I imagined you were waiting at home for me after the first time he kissed me. I was so dizzy, Mama! I would have asked, “Is he supposed to stick his tongue in my mouth?” And you would have laughed and said, “Yes, Love.” And we would have talked into the night about how he said all the right things and made me feel things I’d never felt before.

You would have been the first person I called when he got down on one knee and asked me to be his wife. It was like a fairy tale and I felt like the happiest person alive. Did Papa do that, Mama? I don’t think you ever told me.

When I went to pick out my dress, you would have been with me, helping me choose the perfect one. “Are you sure you want that much cleavage, Love?” “You have such pretty shoulders, maybe a strapless one would be best.” I found one, Mama! Can you see it? Do you like it? The first thing I said when I found it was, “Mama would have loved this dress!” I hope I was right. I hope you can see it and love it as much as I do.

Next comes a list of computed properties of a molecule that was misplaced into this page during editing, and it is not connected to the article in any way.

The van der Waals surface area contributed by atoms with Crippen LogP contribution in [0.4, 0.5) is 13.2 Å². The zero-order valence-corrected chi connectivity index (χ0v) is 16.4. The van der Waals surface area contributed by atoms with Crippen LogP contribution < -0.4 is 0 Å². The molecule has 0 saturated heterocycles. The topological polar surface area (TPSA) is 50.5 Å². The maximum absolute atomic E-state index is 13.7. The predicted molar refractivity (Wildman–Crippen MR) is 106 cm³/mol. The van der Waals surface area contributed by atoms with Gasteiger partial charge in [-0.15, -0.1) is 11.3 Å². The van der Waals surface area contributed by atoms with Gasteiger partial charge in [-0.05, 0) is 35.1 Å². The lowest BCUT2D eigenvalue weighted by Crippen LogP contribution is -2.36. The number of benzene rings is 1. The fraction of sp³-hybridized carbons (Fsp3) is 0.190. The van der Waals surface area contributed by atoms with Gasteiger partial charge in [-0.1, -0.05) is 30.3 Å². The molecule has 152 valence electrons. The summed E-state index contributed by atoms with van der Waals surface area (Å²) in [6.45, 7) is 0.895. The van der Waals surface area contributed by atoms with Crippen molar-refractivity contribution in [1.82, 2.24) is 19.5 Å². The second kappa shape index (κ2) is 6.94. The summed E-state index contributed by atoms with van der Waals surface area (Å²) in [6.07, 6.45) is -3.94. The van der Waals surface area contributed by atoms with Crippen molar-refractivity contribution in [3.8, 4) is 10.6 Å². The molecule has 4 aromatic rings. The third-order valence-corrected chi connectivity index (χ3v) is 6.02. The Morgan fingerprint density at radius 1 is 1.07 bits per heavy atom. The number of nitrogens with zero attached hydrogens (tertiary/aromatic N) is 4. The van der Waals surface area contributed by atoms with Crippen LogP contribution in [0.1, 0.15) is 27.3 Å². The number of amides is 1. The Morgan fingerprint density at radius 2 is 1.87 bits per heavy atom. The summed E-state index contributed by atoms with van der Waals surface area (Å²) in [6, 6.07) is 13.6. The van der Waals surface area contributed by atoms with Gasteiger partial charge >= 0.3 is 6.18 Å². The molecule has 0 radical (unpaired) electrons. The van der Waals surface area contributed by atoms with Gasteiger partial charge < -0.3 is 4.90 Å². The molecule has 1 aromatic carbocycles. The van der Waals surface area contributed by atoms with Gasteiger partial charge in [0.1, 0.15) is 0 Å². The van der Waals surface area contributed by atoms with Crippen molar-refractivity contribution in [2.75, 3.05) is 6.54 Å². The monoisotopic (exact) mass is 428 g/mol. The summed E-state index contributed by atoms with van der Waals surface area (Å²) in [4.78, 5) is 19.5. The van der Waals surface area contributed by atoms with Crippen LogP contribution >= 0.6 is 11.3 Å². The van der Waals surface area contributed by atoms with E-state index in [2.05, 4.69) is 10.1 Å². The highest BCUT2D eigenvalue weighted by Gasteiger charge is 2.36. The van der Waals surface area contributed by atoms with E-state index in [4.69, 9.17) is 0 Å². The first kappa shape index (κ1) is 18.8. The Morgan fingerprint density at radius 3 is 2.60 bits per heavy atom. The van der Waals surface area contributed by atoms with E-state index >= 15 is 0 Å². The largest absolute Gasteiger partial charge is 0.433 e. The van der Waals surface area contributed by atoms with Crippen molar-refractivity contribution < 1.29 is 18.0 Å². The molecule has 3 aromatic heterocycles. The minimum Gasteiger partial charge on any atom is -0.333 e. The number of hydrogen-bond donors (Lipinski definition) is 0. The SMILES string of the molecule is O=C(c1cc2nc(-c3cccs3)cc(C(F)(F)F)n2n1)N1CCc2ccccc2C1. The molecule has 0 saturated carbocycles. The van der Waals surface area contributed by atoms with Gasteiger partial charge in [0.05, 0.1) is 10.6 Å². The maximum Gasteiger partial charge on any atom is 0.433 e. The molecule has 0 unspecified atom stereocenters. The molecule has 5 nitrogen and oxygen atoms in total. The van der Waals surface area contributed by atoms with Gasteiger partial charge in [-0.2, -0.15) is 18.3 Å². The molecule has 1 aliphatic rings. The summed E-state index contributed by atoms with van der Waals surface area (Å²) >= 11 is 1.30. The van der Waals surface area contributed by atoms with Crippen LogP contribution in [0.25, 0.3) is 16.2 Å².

I always thought you would be there when my first baby was born. Don’t worry, Mama, I’m not pregnant yet, but Robbie and I want lots of kids. We talk about it all the time, so I don’t think it will be long before I am a Mama too. You would have been the best Grandma in the whole world! You probably wouldn’t have let the kids call you that. You would have said it made you sound old, but we would have come up with something fun for them to call you because I’m sure you would have been with us every single day, watching them grow, helping me be a Mama just like you.